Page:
European governments are now engaging in one of the largest exercises in social engineering that the continent has seen since the Second World War. Hundreds of thousands of asylum seekers and refugees in Europe are now being denied their basic right to choose where they live and are instead being compulsorily dispersed.
Spreading the 'burden' is:
· the first book-length study of dispersal policies;
· explicitly comparative in nature and written by three national experts;
· highly topical and controversial as the review of dispersal policies is under way in many countries;
· a valuable case-study of how society deals with 'outsider' groups and space.
The book is essential reading for national and local policy makers, those interested in human rights, social policy and refugee studies, as well as human geographers and sociologists.
"The authors of this insightful book delve into asylum in a way that will appeal to many readers. This is an excellent book." Community Care
"This book is definitely a frontrunner as it sets out to dispel widespread myths fuelled by the media's hype about 'the burden' of settling and integrating refugees. The authors offer a sophisticated analysis of 'the problem of dispersal' expressed in a clear and accessible language and with a persuasive argumentation that helps to discern logic from media and politicians' misrepresentations on this highly emotional political issue." Journal of Social Policy
"This book does what it says on the cover. It will undoubtedly be of interest to a wide variety of policy people, whether they be politicians, government workers or those in the media ... most timely." Housing Studies
"... a timely publication which throws open the debate on this political placebo. Its well-researched and intelligently written critique and comparison of dispersal policies in the Netherlands, Sweden and the United Kingdom make this essential reading for policy makers ... an important publication for anyone interested in the treatment of global refugees." Journal of European Affairs
"This timely volume opens the way for debate, challenging dispersal policies while taking the policy-makers at their word." Journal of International Migration and Integration
"The authors offer a sophisticated analysis of 'the problem of dispersal' expressed in a clear and accessible language and with a persuasive argument that helps to discern logic from media and politicians' misrepresentations on this highly emotional political issue." Journal of Social Policy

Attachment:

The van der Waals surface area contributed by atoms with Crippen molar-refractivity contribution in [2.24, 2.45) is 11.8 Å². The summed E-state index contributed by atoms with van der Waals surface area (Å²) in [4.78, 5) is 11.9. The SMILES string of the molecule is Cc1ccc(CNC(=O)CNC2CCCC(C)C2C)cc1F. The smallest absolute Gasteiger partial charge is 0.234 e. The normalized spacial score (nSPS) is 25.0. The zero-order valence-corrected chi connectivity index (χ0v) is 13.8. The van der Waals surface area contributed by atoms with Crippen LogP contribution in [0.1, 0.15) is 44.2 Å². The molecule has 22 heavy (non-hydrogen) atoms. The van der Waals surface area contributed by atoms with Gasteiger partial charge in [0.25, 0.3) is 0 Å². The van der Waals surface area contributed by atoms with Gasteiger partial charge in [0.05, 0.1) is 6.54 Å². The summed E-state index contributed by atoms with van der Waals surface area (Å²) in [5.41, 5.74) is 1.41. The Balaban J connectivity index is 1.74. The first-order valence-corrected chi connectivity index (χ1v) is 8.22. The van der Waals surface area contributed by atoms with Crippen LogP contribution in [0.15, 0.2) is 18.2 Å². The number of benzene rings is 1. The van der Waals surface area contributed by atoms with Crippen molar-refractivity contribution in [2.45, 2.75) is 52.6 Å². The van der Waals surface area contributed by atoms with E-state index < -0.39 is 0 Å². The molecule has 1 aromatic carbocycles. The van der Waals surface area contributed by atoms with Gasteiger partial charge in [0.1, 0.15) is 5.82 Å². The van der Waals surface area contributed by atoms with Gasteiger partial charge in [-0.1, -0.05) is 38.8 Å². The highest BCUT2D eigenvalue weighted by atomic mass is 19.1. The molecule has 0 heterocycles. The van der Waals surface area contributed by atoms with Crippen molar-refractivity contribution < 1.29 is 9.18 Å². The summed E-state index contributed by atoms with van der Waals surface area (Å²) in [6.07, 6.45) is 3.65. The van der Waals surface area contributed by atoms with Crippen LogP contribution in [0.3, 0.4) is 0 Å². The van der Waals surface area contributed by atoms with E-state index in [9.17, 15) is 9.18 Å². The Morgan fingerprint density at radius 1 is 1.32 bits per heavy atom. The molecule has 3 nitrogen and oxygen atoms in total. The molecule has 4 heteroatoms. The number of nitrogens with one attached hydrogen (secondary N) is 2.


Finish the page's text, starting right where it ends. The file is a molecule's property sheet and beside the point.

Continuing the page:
"This book is well worth reading just for its up to date and comprehensive account of UK policies. To have such thorough discussions from other countries, making for easy comparisons with the UK, is a major bonus." Jamie Harding, School of the Built Environment, Northumbria University
"Dispersal policies have been a political placebo, not an effective policy. This excellent book throws open this debate. It provides a systematic analysis of the effectiveness of dispersal policies and demonstrates best and worst practice." Ceri Peach, Department of Geography, University of Oxford
Dr Vaughan Robinson is Professor in Human Geography at University of Wales, Swansea and is the Director of the Migration Unit there. He has undertaken research and written about dispersal policies since 1977 and has recently worked on a number of projects for the Home Office on this topic.
Professor Sako Musterd is Director of the Study Centre for the Metropolitan Environment at the University of Amsterdam. He is an expert in urban residential segregation and has published extensively in this field.
Roger Andersson is a Professor of Social and Economic Geography in the Institute for Housing and Urban Research at Uppsala University. He has researched the distribution of ethnic minorities and refugees in Sweden over a number of years and has written widely on this topic, as well as on immigrant integration and internal migration.
Introduction; Defining the 'problem'; Dispersal policies in the Netherlands; Dispersal policies in Sweden; Dispersal policies in the UK; What works? Improving the efficiency and effectiveness of dispersal; Redefining the 'problem' and challenging the assumptions.